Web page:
The United States and Vietnam

  • David L. Anderson
Part of the Problems in Focus: Manchester book series (PIFM)


From the Geneva conference of 1954 to the withdrawal of US forces from Vietnam in 1973, the United States sought to provide an American solution for a Vietnamese problem. Vietnam’s problem was to define its post-colonial identity as an independent state in the context of a world divided by cold war hostility. If Vietnam became united under the socialist leadership of North Vietnam, the presumption in Washington was that this success by the Democratic Republic of Vietnam (DRV) would strengthen the world’s communist ranks, which were headed by the Soviet Union and the People’s Republic of China (PRC). If, however, the pro-Western regime in Saigon could maintain its separate existence then South Vietnam would remain a cold war bastion like those in other divided countries — West Germany, South Korea and Taiwan. Presidents Eisenhower, Kennedy, Johnson and Nixon shared this belief in South Vietnam’s vital strategic importance to the United States, and each in his own way sought to guarantee the survival of the Saigon regime.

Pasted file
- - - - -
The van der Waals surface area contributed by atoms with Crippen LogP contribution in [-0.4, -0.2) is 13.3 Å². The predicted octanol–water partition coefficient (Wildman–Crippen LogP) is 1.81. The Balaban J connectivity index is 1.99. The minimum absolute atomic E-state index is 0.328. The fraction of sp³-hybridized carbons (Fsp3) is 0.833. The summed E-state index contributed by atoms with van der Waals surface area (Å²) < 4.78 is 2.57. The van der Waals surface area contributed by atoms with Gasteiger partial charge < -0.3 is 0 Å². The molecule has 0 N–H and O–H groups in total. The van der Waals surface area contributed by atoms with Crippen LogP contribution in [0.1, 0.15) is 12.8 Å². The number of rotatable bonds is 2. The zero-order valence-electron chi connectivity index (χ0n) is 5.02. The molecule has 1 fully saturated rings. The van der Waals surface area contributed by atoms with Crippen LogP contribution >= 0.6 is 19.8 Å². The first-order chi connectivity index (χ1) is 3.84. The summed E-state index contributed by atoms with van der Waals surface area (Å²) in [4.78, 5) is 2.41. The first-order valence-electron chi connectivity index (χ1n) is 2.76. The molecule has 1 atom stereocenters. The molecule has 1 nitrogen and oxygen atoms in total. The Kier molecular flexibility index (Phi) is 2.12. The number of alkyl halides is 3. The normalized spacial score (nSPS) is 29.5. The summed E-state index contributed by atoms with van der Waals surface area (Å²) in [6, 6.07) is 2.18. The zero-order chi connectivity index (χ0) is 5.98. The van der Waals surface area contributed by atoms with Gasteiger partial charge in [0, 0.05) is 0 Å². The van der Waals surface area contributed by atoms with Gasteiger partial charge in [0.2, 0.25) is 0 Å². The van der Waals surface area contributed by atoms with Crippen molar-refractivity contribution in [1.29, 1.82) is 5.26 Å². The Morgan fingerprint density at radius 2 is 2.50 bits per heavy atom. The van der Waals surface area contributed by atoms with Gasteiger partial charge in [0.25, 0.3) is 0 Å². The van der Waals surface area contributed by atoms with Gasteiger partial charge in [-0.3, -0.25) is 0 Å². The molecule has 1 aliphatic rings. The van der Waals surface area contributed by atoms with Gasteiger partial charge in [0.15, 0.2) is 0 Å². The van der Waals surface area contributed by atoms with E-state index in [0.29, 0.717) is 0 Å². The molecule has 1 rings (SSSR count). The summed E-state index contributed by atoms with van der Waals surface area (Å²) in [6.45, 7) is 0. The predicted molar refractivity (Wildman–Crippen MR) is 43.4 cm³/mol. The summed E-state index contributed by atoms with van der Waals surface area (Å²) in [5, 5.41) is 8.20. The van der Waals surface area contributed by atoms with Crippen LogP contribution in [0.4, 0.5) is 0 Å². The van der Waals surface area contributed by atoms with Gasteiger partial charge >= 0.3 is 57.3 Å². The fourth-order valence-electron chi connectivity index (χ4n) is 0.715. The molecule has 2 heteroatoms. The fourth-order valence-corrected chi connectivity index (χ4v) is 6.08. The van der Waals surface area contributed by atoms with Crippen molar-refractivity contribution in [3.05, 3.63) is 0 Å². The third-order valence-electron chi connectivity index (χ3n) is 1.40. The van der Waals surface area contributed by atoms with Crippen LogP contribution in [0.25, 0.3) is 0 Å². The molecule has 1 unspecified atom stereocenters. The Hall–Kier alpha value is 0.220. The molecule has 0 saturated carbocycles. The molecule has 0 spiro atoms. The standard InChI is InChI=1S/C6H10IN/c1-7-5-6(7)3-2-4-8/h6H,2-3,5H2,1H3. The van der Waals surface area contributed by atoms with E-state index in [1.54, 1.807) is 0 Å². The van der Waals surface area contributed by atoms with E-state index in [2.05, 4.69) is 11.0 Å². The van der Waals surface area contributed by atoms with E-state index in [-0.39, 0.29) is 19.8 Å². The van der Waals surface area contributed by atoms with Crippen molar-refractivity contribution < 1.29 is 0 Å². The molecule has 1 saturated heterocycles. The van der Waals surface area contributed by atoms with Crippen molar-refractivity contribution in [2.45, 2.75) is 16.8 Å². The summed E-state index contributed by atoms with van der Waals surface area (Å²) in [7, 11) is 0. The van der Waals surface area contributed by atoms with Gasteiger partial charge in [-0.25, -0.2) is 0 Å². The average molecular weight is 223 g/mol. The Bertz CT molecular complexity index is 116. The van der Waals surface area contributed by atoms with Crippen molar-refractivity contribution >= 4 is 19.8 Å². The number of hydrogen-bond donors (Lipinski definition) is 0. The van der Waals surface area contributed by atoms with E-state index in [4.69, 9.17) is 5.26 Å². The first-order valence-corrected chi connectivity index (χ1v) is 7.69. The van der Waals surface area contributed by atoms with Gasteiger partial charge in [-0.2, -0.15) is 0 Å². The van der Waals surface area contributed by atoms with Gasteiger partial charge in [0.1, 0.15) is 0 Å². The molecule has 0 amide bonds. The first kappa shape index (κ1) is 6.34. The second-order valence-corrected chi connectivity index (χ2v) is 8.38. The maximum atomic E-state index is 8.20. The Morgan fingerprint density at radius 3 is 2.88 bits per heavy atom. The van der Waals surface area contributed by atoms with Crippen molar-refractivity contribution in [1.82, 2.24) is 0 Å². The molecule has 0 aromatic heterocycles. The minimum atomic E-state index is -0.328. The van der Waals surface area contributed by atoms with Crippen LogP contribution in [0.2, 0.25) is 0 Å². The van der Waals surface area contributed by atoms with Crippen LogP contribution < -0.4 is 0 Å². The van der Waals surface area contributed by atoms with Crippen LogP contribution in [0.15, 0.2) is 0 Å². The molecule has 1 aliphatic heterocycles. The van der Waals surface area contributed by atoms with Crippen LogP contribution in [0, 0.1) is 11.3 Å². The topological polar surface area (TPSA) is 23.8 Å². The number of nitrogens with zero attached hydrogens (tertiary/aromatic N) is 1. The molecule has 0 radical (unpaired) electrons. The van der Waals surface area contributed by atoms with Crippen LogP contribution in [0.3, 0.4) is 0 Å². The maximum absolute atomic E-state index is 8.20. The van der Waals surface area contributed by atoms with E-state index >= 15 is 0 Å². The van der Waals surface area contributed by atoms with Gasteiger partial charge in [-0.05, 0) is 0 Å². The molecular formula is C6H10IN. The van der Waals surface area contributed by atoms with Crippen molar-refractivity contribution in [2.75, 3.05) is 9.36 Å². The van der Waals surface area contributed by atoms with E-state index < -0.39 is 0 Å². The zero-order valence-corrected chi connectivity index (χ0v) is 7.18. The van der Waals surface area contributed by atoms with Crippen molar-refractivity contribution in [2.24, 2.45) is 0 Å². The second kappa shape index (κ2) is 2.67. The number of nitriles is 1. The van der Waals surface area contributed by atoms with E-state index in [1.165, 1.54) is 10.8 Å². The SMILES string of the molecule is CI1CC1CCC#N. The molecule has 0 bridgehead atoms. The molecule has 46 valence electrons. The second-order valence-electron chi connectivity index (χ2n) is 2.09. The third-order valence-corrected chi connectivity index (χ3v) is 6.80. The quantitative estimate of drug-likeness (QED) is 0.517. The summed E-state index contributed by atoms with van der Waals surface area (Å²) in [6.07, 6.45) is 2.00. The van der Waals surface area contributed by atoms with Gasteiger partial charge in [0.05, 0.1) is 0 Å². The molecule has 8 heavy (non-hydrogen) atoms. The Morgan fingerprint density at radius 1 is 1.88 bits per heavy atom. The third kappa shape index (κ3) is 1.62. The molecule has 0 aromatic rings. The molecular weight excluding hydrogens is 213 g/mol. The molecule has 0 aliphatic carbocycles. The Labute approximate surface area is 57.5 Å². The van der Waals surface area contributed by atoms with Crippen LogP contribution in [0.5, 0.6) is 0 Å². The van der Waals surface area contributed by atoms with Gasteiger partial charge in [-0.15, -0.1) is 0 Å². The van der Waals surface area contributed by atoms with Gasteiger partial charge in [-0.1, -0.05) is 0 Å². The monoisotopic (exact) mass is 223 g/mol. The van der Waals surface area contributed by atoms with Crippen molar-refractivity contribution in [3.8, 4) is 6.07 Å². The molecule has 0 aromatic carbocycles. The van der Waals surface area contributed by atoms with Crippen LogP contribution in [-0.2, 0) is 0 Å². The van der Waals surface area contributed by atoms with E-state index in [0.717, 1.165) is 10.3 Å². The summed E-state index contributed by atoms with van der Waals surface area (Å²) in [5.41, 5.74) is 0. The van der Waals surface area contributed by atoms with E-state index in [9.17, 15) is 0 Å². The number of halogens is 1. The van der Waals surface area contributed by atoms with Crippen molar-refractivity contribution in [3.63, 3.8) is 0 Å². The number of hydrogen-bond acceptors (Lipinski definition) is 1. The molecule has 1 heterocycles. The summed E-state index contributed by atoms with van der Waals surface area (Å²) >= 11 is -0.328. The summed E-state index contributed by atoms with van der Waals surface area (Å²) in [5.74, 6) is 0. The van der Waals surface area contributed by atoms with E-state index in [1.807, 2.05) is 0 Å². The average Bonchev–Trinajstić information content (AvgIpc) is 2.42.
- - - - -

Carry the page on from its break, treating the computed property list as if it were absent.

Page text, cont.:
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Notes and References

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Copyright information

© Tom Wells 1998

Authors and Affiliations

  • David L. Anderson

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